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October 2018

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Learning foreign languages come with endless benefits. One of the benefits is that it sharpens the mind. Research has found that bilingual adults are less likely to develop dementia than their monolingual counterparts. Learning your first foreign language can be quite daunting, but subsequent languages can feel a lot easier. But if you are still not convinced about enrolling in language institutions, such as schools offering Korean courses in Singapore, here are some compelling reasons to learn a new language. One benefit that is not very obvious is that learning a new language

There are many benefits to learning how to speak, read, and write Korean. Below, you’ll find the many benefits of learning this magnificent language, which should convince you to sign up for Korean classes in Singapore and add one more language to your repertoire. 1.    Better and Deeper Understanding of Korean Culture Subtitles and online translations are nice and all when watching or listening to Korean media, but learning the language itself allows you to better understand the deeper meaning behind the Korean songs and shows that have become so popular today. Mind you,

A language isolate is a language that has no genetic relationship with any other language in the world. This means that it was not born from another language, and of all the language isolates in the world, Korean is, by far, the largest. That’s not the only fun fact about the Korean Language. Below, you’ll find a number of useful facts about the Korean language that should give you a better appreciation of the language as you try learning Korean in Singapore. 1.    Korean Language Is Heavily Influenced by Chinese While the Korean language

You’ve probably sung along to a K-pop song, or danced to many of their greatest hits – we know Gangnam Style comes to mind – but visiting South Korea is a whole different thing. There are a lot of things that even the most ardent of K-pop fans don’t know about the small yet incredibly progressive country known as South Korea. Having said that, we’ve taken the time to list down some of the most important things first-time travellers should know about South Korea before hopping on a plane and going there

The Korean peninsula is packed full of interesting sights and wonders to see and visit. Whether your interests lie in hiking, partying, or even just wanting to go to the same places that your favourite Korean TV shows were filmed at, Korea has everything for you and more. That’s why more and more people are choosing to visit Korea these days. Either way, regardless of your reasons for visiting, these phrases will surely come in handy and help you make the most out of your time in Korea. 1.    An-yong-ha-se-yo – Hello Use it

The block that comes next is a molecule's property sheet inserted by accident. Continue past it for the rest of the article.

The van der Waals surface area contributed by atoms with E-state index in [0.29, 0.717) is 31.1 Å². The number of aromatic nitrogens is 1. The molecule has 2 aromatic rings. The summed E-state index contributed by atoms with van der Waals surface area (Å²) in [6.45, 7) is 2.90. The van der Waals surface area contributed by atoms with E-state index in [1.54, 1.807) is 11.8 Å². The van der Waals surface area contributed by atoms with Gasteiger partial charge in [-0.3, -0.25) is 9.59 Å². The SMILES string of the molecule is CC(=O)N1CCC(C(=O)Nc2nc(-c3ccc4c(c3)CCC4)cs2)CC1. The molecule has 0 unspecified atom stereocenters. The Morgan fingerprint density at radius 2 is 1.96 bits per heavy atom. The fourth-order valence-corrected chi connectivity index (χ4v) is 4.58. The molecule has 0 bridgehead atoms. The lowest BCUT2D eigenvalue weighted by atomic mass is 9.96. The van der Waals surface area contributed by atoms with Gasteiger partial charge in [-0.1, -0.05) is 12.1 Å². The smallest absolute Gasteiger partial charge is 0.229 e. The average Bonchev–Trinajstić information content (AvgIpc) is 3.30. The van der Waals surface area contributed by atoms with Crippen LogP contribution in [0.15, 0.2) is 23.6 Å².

Every language has its own unique words and expressions emerging from its cultural norms or even deeper vernacular expressions. Korean is not any different.  There are some expressions in Korean that not even the most advanced Korean course in Singapore will or can give you the exact English word to express it. Below are some of the most fascinating Korean expressions and words that have no English meaning. 눈치 – Noon-chi If your Korean language class in Singapore has several participants, you may find yourself using this term. You’ll use it especially when

The benefits of bilingualism are known. According to Professor Gopinathan of the National University of Singapore, “Promoting Bilingualism amongst the population was excellent. However, it’s also a gradual process.” Today, majority of Singaporeans aged below 40 can converse comfortably in at least two languages but in varying proficiencies. In Singapore, being multilingual brings about many advantages. You can take up Korean courses in Singapore and stand out from the crowd. Not only will you be in a better position to engage with nationals from one of Singapore’s most significant trading partner, you

The popularity of Korean culture in Singapore is soaring. Every day, more Singaporeans are enrolling for Korean courses in Singapore to learn more Korean, to satisfy their burning interest in Korean cuisine, dramas, game shows, and movies. If you are just starting out to learn Korean, or just can’t hold the curiosity any longer and would like to understand more about the phenomena that is Hallyu (the Korean Wave), here’s a couple of things you should know about Hangul. Where to Start Learning Learning the Korean language – Hangul– is probably the best

For nearly 70 years, the two Koreas have known nothing else but hostile relations. However, in 2004 there was a rarity. A historic agreement between the two halves of the peninsula to compile a “grand dictionary of the national language” the “Gyeoremal-keunsajeon” meant setting aside the differences and hashing out definitions of more than 330,000 words. Today, the project is nearly 80 per cent complete. Its outcomes are already enriching Korean courses in Singapore. The findings are also enlightening many about the differences between the dialects of North and South Koreans. In

Congratulations! You are more than just the average bilingual Singaporean. Taking up a third language – or more than three languages – is a major step. It calls for discipline, focus but most of all, guts! Most Korean language schools report several cases of students who give up or are unable to finish the course because of lack of time. If you are thinking of taking up a third language, note that time management is a major issue. You have to plan your time so as to use it effectively and

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